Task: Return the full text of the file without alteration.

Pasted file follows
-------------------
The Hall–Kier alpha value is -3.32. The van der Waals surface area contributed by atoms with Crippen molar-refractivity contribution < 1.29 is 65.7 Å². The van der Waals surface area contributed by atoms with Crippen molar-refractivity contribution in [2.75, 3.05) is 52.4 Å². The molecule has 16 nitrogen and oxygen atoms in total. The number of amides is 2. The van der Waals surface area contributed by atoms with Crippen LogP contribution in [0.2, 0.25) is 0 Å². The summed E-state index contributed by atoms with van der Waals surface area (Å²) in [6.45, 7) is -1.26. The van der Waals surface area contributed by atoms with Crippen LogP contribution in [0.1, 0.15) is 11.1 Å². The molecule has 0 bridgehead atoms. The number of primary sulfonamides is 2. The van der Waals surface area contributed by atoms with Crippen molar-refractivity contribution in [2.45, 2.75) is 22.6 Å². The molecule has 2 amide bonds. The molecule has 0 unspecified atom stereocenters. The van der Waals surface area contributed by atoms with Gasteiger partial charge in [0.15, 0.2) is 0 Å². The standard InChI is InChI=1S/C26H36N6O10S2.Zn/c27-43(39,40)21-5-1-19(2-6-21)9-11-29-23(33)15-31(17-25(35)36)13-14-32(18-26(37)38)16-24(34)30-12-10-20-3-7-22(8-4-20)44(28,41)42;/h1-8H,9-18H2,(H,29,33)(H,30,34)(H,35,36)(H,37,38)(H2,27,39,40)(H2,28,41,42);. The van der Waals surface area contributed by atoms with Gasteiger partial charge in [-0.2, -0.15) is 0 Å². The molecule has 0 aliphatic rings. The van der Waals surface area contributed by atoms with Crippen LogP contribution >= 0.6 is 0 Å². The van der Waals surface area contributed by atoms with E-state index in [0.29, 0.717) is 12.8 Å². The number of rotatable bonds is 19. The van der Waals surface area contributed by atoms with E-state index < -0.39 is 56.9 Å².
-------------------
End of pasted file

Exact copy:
The Hall–Kier alpha value is -3.32. The van der Waals surface area contributed by atoms with Crippen molar-refractivity contribution < 1.29 is 65.7 Å². The van der Waals surface area contributed by atoms with Crippen molar-refractivity contribution in [2.75, 3.05) is 52.4 Å². The molecule has 16 nitrogen and oxygen atoms in total. The number of amides is 2. The van der Waals surface area contributed by atoms with Crippen LogP contribution in [0.2, 0.25) is 0 Å². The summed E-state index contributed by atoms with van der Waals surface area (Å²) in [6.45, 7) is -1.26. The van der Waals surface area contributed by atoms with Crippen LogP contribution in [0.1, 0.15) is 11.1 Å². The molecule has 0 bridgehead atoms. The number of primary sulfonamides is 2. The van der Waals surface area contributed by atoms with Crippen molar-refractivity contribution in [2.45, 2.75) is 22.6 Å². The molecule has 2 amide bonds. The molecule has 0 unspecified atom stereocenters. The van der Waals surface area contributed by atoms with Gasteiger partial charge in [0.15, 0.2) is 0 Å². The standard InChI is InChI=1S/C26H36N6O10S2.Zn/c27-43(39,40)21-5-1-19(2-6-21)9-11-29-23(33)15-31(17-25(35)36)13-14-32(18-26(37)38)16-24(34)30-12-10-20-3-7-22(8-4-20)44(28,41)42;/h1-8H,9-18H2,(H,29,33)(H,30,34)(H,35,36)(H,37,38)(H2,27,39,40)(H2,28,41,42);. The van der Waals surface area contributed by atoms with Gasteiger partial charge in [-0.2, -0.15) is 0 Å². The molecule has 0 aliphatic rings. The van der Waals surface area contributed by atoms with Crippen LogP contribution >= 0.6 is 0 Å². The van der Waals surface area contributed by atoms with E-state index in [0.29, 0.717) is 12.8 Å². The number of rotatable bonds is 19. The van der Waals surface area contributed by atoms with E-state index < -0.39 is 56.9 Å².